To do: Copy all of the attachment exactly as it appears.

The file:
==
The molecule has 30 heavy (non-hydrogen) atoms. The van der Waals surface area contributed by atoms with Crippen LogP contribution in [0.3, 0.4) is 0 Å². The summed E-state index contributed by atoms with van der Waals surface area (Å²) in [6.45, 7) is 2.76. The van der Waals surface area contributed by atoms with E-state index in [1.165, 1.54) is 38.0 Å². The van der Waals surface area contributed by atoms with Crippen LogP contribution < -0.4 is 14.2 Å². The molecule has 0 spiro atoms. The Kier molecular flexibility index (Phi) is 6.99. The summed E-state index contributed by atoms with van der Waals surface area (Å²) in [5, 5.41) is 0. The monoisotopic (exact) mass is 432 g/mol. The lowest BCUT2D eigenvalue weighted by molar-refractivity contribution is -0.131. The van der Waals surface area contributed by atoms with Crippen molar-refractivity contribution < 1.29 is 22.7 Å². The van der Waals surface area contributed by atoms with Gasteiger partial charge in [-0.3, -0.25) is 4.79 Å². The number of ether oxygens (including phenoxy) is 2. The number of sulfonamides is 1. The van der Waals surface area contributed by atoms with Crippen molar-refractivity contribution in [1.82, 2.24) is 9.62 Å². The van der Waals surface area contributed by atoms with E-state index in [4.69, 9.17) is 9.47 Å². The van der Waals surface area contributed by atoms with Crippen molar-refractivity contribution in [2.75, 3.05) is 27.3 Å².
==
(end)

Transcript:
The molecule has 30 heavy (non-hydrogen) atoms. The van der Waals surface area contributed by atoms with Crippen LogP contribution in [0.3, 0.4) is 0 Å². The summed E-state index contributed by atoms with van der Waals surface area (Å²) in [6.45, 7) is 2.76. The van der Waals surface area contributed by atoms with E-state index in [1.165, 1.54) is 38.0 Å². The van der Waals surface area contributed by atoms with Crippen LogP contribution < -0.4 is 14.2 Å². The molecule has 0 spiro atoms. The Kier molecular flexibility index (Phi) is 6.99. The summed E-state index contributed by atoms with van der Waals surface area (Å²) in [5, 5.41) is 0. The monoisotopic (exact) mass is 432 g/mol. The lowest BCUT2D eigenvalue weighted by molar-refractivity contribution is -0.131. The van der Waals surface area contributed by atoms with Crippen molar-refractivity contribution < 1.29 is 22.7 Å². The van der Waals surface area contributed by atoms with Gasteiger partial charge in [-0.3, -0.25) is 4.79 Å². The number of ether oxygens (including phenoxy) is 2. The number of sulfonamides is 1. The van der Waals surface area contributed by atoms with Crippen molar-refractivity contribution in [1.82, 2.24) is 9.62 Å². The van der Waals surface area contributed by atoms with E-state index in [4.69, 9.17) is 9.47 Å². The van der Waals surface area contributed by atoms with Crippen molar-refractivity contribution in [2.75, 3.05) is 27.3 Å².